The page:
Steve Smith is shooting for a third-straight ODI hundred on Wednesday, but he may not even have the opportunity if captain Aaron Finch gets his way like he usually does at Manuka Oval.
Fresh from two swashbuckling knocks himself, including a series-opening hundred at the SCG, Finch is returning to one of his happier hunting grounds in international cricket.
In four ODI knocks for Australia in Canberra, Finch has compiled 273 runs including two centuries, one of which came against India back in January of 2016.
Up against a dead-rubber Indian bowling attack which has been largely insipid in two international matches so far this summer, Finch is poised to plunder another big score at Manuka.
"The wicket's so true that it's got nice pace and bounce in it, once you get in you can really cash in, it's a beautiful outfield, it's a big ground," Finch said.
"You probably get more value for your shots through the gap, you pick up twos and threes more often than what you do on smaller grounds.
"On the flipside if you bowl well early with that extra pace and bounce in the wicket, you can do some damage. Both teams will obviously be looking to use that new ball really well."
Wednesday's sold-out ODI will be the first sporting event played at Manuka Oval since the women's T20 World Cup match between England and Pakistan on February 28.
It hasn't hosted a one-day international since December, 2016, when Australia thrashed New Zealand.
Since then it featured a Test match between Australia and Sri Lanka two summers ago, and more recently a T20 international against Pakistan.
In nine one-day internationals, Manuka Oval has proven to be Australia's highest scoring venue with an average of almost 545 runs per match in the 50-over format.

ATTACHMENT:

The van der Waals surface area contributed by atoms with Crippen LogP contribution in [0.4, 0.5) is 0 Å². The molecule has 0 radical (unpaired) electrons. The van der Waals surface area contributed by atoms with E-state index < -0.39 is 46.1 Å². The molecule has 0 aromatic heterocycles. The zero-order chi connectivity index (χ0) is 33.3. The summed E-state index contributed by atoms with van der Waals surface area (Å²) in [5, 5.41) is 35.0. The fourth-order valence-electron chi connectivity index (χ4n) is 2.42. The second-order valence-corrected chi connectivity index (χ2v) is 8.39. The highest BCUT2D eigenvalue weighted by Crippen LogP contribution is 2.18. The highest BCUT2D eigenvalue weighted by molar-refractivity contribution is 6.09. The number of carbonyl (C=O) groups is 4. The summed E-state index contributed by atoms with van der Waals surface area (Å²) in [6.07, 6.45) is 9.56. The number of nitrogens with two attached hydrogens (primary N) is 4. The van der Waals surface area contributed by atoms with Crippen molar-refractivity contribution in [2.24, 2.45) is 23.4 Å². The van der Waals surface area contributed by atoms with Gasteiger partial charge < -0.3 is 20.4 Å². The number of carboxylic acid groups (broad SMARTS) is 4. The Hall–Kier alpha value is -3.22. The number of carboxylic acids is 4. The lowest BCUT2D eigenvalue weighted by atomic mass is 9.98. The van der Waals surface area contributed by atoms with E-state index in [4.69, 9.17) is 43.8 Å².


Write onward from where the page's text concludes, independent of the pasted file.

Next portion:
That number rises to more than 600 runs a game if the first two, low-scoring ODI fixtures at the venue are discounted.
Smith is also a fan of the Canberra venue, although hasn't quite enjoyed the success of his captain.
He averages 98 at the ground in ODIs having compiled three half centuries in three visits to the Manuka crease.
And last summer he managed an unbeaten 80 against Pakistan in his only international T20 innings at the ground.
The 31-year-old has started the Australian summer with a bang, notching back-to-back, rapid-fire hundreds to help Australia to an unassailable series lead.
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"It's been incredible, two 62-ball hundreds...to get one of them is bloody hard but to back it up again and play a pretty flawless innings striking it like that with very minimal risk I think just shows the absolute class of him," Finch said.
"He's worked so hard on his game, I suppose to rein it back in from IPL where he was probably trying to go a little bit too hard.
"He's stayed in his bubble and played absolutely beautifully. It doesn't have too many weaknesses when he's on.
"For someone like Smithy, once he's up and going he can be a hard man to stop.
"Regardless of what conditions you go to, if he's confident in himself and he's feeling good against a certain bowler, that's definitely playing into his hands."
India and Australia will remain in Canberra at the conclusion of Wednesday's ODI to prepare for Friday's series-opening T20 at Manuka.
The series will then return to Sydney for two more matches, before the Test summer kicks off on December 17 at the Adelaide Oval.
Manuka Oval will also host six Big Bash League fixtures this month, starting with the Melbourne Stars and Brisbane Heat.